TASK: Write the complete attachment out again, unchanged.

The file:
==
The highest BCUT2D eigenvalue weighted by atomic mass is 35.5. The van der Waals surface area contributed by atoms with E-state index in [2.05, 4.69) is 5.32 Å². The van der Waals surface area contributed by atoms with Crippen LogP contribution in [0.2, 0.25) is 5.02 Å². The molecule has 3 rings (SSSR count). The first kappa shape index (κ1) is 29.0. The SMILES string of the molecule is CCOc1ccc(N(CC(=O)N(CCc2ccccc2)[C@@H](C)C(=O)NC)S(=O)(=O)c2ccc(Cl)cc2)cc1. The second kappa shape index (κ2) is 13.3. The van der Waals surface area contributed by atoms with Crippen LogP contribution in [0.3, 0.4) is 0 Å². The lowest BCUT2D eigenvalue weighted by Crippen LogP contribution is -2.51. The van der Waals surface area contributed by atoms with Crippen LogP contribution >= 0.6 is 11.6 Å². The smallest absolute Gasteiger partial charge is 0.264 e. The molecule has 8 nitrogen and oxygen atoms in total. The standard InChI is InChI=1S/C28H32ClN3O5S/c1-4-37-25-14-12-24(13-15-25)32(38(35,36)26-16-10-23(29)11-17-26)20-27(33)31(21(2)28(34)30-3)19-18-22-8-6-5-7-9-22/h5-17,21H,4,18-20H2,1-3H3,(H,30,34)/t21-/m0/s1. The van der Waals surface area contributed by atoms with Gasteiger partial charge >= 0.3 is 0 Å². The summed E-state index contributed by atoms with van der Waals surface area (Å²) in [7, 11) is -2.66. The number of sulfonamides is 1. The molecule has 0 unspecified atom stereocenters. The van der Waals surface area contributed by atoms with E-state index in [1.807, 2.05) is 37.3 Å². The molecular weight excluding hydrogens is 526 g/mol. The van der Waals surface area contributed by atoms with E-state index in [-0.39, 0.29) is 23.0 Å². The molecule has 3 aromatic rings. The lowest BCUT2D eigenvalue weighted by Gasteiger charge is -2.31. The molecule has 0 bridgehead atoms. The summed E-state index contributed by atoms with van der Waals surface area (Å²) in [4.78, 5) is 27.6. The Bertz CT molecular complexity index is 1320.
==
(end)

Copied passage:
The highest BCUT2D eigenvalue weighted by atomic mass is 35.5. The van der Waals surface area contributed by atoms with E-state index in [2.05, 4.69) is 5.32 Å². The van der Waals surface area contributed by atoms with Crippen LogP contribution in [0.2, 0.25) is 5.02 Å². The molecule has 3 rings (SSSR count). The first kappa shape index (κ1) is 29.0. The SMILES string of the molecule is CCOc1ccc(N(CC(=O)N(CCc2ccccc2)[C@@H](C)C(=O)NC)S(=O)(=O)c2ccc(Cl)cc2)cc1. The second kappa shape index (κ2) is 13.3. The van der Waals surface area contributed by atoms with Crippen LogP contribution in [0.3, 0.4) is 0 Å². The lowest BCUT2D eigenvalue weighted by Crippen LogP contribution is -2.51. The van der Waals surface area contributed by atoms with Crippen LogP contribution >= 0.6 is 11.6 Å². The smallest absolute Gasteiger partial charge is 0.264 e. The molecule has 8 nitrogen and oxygen atoms in total. The standard InChI is InChI=1S/C28H32ClN3O5S/c1-4-37-25-14-12-24(13-15-25)32(38(35,36)26-16-10-23(29)11-17-26)20-27(33)31(21(2)28(34)30-3)19-18-22-8-6-5-7-9-22/h5-17,21H,4,18-20H2,1-3H3,(H,30,34)/t21-/m0/s1. The van der Waals surface area contributed by atoms with Gasteiger partial charge >= 0.3 is 0 Å². The summed E-state index contributed by atoms with van der Waals surface area (Å²) in [7, 11) is -2.66. The number of sulfonamides is 1. The molecule has 0 unspecified atom stereocenters. The van der Waals surface area contributed by atoms with E-state index in [1.807, 2.05) is 37.3 Å². The molecular weight excluding hydrogens is 526 g/mol. The van der Waals surface area contributed by atoms with E-state index in [-0.39, 0.29) is 23.0 Å². The molecule has 3 aromatic rings. The lowest BCUT2D eigenvalue weighted by Gasteiger charge is -2.31. The molecule has 0 bridgehead atoms. The summed E-state index contributed by atoms with van der Waals surface area (Å²) in [4.78, 5) is 27.6. The Bertz CT molecular complexity index is 1320.